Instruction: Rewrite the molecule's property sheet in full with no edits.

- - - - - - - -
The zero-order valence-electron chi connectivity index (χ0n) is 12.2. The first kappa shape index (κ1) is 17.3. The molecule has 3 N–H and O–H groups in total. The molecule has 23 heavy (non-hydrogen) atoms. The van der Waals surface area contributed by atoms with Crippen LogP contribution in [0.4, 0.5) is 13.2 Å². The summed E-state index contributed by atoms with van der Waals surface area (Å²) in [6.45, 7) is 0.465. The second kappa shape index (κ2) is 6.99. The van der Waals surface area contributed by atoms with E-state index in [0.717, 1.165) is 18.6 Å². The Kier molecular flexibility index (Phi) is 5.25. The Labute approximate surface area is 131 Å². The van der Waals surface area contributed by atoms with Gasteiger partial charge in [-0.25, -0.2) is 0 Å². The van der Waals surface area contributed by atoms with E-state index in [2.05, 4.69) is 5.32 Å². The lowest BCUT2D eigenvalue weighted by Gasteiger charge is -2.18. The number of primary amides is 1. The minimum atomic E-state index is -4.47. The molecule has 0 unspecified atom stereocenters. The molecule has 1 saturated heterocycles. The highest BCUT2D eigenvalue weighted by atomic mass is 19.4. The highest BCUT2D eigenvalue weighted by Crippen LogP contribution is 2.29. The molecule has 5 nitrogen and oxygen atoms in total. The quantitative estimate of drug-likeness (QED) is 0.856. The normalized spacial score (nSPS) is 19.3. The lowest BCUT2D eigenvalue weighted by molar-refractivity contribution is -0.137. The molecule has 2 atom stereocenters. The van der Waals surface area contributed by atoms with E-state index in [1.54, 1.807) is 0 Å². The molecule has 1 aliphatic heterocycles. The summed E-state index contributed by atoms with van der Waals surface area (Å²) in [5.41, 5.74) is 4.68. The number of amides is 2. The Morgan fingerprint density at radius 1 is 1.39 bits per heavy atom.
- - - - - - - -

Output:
The zero-order valence-electron chi connectivity index (χ0n) is 12.2. The first kappa shape index (κ1) is 17.3. The molecule has 3 N–H and O–H groups in total. The molecule has 23 heavy (non-hydrogen) atoms. The van der Waals surface area contributed by atoms with Crippen LogP contribution in [0.4, 0.5) is 13.2 Å². The summed E-state index contributed by atoms with van der Waals surface area (Å²) in [6.45, 7) is 0.465. The second kappa shape index (κ2) is 6.99. The van der Waals surface area contributed by atoms with E-state index in [0.717, 1.165) is 18.6 Å². The Kier molecular flexibility index (Phi) is 5.25. The Labute approximate surface area is 131 Å². The van der Waals surface area contributed by atoms with Gasteiger partial charge in [-0.25, -0.2) is 0 Å². The van der Waals surface area contributed by atoms with E-state index in [2.05, 4.69) is 5.32 Å². The lowest BCUT2D eigenvalue weighted by Gasteiger charge is -2.18. The number of primary amides is 1. The minimum atomic E-state index is -4.47. The molecule has 0 unspecified atom stereocenters. The molecule has 1 saturated heterocycles. The highest BCUT2D eigenvalue weighted by atomic mass is 19.4. The highest BCUT2D eigenvalue weighted by Crippen LogP contribution is 2.29. The molecule has 5 nitrogen and oxygen atoms in total. The quantitative estimate of drug-likeness (QED) is 0.856. The normalized spacial score (nSPS) is 19.3. The lowest BCUT2D eigenvalue weighted by molar-refractivity contribution is -0.137. The molecule has 2 atom stereocenters. The van der Waals surface area contributed by atoms with E-state index in [1.54, 1.807) is 0 Å². The molecule has 1 aliphatic heterocycles. The summed E-state index contributed by atoms with van der Waals surface area (Å²) in [5.41, 5.74) is 4.68. The number of amides is 2. The Morgan fingerprint density at radius 1 is 1.39 bits per heavy atom.